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Water can be pasteurized in black containers in solar cookers or in special pasteurization bags like AquaPak, and this is safe and effective if a temperature indicator like a WAPI is used to show when the water is hot enough to kill disease carrying organisms. But these methods require frequent human intervention to check progress, transfer treated water to storage containers, and refill pasteurization devices.

Another way to pasteurize water is with a flow-through device. Water flows through a solar collector, one end of which is connected to a thermostatic valve (such as one taken from an automobile radiator system) and the other to a storage tank for the untreated water supply. This storage tank also contains a sand/gravel/charcoal filter that does the preliminary filtering. The thermostatic valve opens at the correct temperature, allowing the pasteurized water to drain out of the tubing and into a second storage vessel for treated water. As the treated water drains from the solar box cooker, contaminated water from the storage tank automatically refills the tubing. Once this cool water reaches the valve the valve shuts and the pasteurization process begins anew.

This flow-through device has several advantages over the simpler batch processes. First, potable water becomes available throughout the day as new increments of treated water are added to the clean storage vessel. Second, this type of unit can adapt to variable solar conditions which takes the guesswork out of filling the jugs in a batch process. This is also a totally automatic process, freeing time for other chores and decreasing the likelihood of an accident occurring when transferring water in and out of a batch unit.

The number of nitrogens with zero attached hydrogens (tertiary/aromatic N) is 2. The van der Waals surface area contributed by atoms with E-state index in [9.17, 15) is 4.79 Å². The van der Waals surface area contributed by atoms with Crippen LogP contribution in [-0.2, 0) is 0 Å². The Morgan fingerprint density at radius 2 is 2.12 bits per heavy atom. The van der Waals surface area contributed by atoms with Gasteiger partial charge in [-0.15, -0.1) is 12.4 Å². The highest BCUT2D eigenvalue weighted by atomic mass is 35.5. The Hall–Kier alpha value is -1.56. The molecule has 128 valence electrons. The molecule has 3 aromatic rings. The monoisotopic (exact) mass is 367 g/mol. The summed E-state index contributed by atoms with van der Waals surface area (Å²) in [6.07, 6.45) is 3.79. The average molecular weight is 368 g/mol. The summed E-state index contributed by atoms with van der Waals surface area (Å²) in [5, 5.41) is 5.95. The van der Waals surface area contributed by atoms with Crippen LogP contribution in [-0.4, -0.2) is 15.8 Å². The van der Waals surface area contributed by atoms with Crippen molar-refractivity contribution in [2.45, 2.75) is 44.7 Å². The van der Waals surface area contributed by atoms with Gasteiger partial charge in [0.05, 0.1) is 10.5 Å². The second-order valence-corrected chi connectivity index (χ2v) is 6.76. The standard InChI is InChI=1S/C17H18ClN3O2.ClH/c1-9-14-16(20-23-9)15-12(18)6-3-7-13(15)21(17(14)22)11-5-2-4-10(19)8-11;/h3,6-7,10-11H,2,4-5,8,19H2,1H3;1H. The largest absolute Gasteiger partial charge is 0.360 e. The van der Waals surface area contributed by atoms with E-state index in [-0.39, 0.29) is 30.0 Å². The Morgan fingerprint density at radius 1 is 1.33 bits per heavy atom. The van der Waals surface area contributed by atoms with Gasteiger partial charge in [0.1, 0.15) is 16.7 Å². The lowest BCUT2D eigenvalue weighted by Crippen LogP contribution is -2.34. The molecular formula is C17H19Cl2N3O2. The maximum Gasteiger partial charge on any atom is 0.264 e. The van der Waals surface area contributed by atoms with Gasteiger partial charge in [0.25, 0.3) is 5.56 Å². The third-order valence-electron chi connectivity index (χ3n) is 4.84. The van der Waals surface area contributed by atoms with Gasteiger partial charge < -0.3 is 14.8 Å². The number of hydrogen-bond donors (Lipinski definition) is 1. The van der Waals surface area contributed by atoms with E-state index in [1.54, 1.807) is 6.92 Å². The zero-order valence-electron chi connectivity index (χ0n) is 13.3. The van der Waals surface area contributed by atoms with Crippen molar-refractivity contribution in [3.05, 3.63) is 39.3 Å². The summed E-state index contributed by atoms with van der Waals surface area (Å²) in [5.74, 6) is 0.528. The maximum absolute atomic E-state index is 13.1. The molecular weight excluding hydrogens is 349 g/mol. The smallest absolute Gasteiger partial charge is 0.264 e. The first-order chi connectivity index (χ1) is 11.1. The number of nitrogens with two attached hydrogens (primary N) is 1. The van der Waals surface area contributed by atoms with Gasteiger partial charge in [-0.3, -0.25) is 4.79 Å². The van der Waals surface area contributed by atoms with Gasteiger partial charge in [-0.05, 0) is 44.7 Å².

Dramatic improvements can be achieved by recycling the heat in the outgoing pasteurized water. Once the water has been pasteurized and released the energy in this water can be used to preheat the incoming water.


Flow-through pasteurizer schematic

A simple device which accomplishes this preheating is a counter-current heat exchanger. The hot water flows on one side of a metal plate, while on the other side of the plate cooler fluid flows in the opposite direction. The energy from the hot water is transferred to the cold water, thus preheating the incoming contaminated water by lowering the temperature of the outgoing pasteurized water. There are many ways of building a counter-current heat exchanger. In the initial trials, for an increase in cost of about 15% the heat exchanger provides about a 400% increase in water output.

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